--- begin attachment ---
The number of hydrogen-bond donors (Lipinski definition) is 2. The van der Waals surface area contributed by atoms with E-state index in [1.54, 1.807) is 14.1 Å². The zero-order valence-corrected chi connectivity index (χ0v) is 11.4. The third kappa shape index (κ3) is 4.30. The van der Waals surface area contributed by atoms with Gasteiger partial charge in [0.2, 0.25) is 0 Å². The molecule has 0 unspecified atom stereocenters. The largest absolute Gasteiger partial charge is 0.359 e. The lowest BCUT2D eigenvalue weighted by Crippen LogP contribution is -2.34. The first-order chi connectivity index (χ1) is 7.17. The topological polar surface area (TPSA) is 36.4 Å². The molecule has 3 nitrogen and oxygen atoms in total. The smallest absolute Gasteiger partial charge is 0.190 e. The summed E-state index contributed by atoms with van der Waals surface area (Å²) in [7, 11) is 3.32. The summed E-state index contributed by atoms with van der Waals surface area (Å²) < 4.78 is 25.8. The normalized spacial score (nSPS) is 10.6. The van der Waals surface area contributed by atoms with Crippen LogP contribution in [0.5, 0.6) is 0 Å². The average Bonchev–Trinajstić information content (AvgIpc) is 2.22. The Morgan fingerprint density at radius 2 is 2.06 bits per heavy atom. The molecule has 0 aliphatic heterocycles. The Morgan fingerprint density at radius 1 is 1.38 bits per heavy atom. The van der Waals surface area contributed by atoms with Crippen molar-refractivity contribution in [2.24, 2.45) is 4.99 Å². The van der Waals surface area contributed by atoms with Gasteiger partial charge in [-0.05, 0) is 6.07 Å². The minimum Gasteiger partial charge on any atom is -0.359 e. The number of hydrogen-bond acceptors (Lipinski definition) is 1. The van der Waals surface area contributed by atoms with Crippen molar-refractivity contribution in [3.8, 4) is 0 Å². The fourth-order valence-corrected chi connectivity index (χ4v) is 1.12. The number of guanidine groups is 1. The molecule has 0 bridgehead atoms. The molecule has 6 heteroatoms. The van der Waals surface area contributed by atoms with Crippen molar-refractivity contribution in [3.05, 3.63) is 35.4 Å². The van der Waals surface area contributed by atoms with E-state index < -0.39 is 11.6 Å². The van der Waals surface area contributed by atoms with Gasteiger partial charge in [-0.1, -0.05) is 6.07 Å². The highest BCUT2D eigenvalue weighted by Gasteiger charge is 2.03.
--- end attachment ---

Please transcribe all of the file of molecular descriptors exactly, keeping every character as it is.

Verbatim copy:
The number of hydrogen-bond donors (Lipinski definition) is 2. The van der Waals surface area contributed by atoms with E-state index in [1.54, 1.807) is 14.1 Å². The zero-order valence-corrected chi connectivity index (χ0v) is 11.4. The third kappa shape index (κ3) is 4.30. The van der Waals surface area contributed by atoms with Gasteiger partial charge in [0.2, 0.25) is 0 Å². The molecule has 0 unspecified atom stereocenters. The largest absolute Gasteiger partial charge is 0.359 e. The lowest BCUT2D eigenvalue weighted by Crippen LogP contribution is -2.34. The first-order chi connectivity index (χ1) is 7.17. The topological polar surface area (TPSA) is 36.4 Å². The molecule has 3 nitrogen and oxygen atoms in total. The smallest absolute Gasteiger partial charge is 0.190 e. The summed E-state index contributed by atoms with van der Waals surface area (Å²) in [7, 11) is 3.32. The summed E-state index contributed by atoms with van der Waals surface area (Å²) < 4.78 is 25.8. The normalized spacial score (nSPS) is 10.6. The van der Waals surface area contributed by atoms with Crippen LogP contribution in [0.5, 0.6) is 0 Å². The average Bonchev–Trinajstić information content (AvgIpc) is 2.22. The Morgan fingerprint density at radius 2 is 2.06 bits per heavy atom. The molecule has 0 aliphatic heterocycles. The Morgan fingerprint density at radius 1 is 1.38 bits per heavy atom. The van der Waals surface area contributed by atoms with Crippen molar-refractivity contribution in [2.24, 2.45) is 4.99 Å². The van der Waals surface area contributed by atoms with Gasteiger partial charge in [-0.05, 0) is 6.07 Å². The minimum Gasteiger partial charge on any atom is -0.359 e. The number of hydrogen-bond acceptors (Lipinski definition) is 1. The van der Waals surface area contributed by atoms with Crippen molar-refractivity contribution in [3.8, 4) is 0 Å². The fourth-order valence-corrected chi connectivity index (χ4v) is 1.12. The number of guanidine groups is 1. The molecule has 0 bridgehead atoms. The molecule has 6 heteroatoms. The van der Waals surface area contributed by atoms with Crippen molar-refractivity contribution in [3.05, 3.63) is 35.4 Å². The van der Waals surface area contributed by atoms with E-state index < -0.39 is 11.6 Å². The van der Waals surface area contributed by atoms with Gasteiger partial charge in [-0.1, -0.05) is 6.07 Å². The highest BCUT2D eigenvalue weighted by Gasteiger charge is 2.03.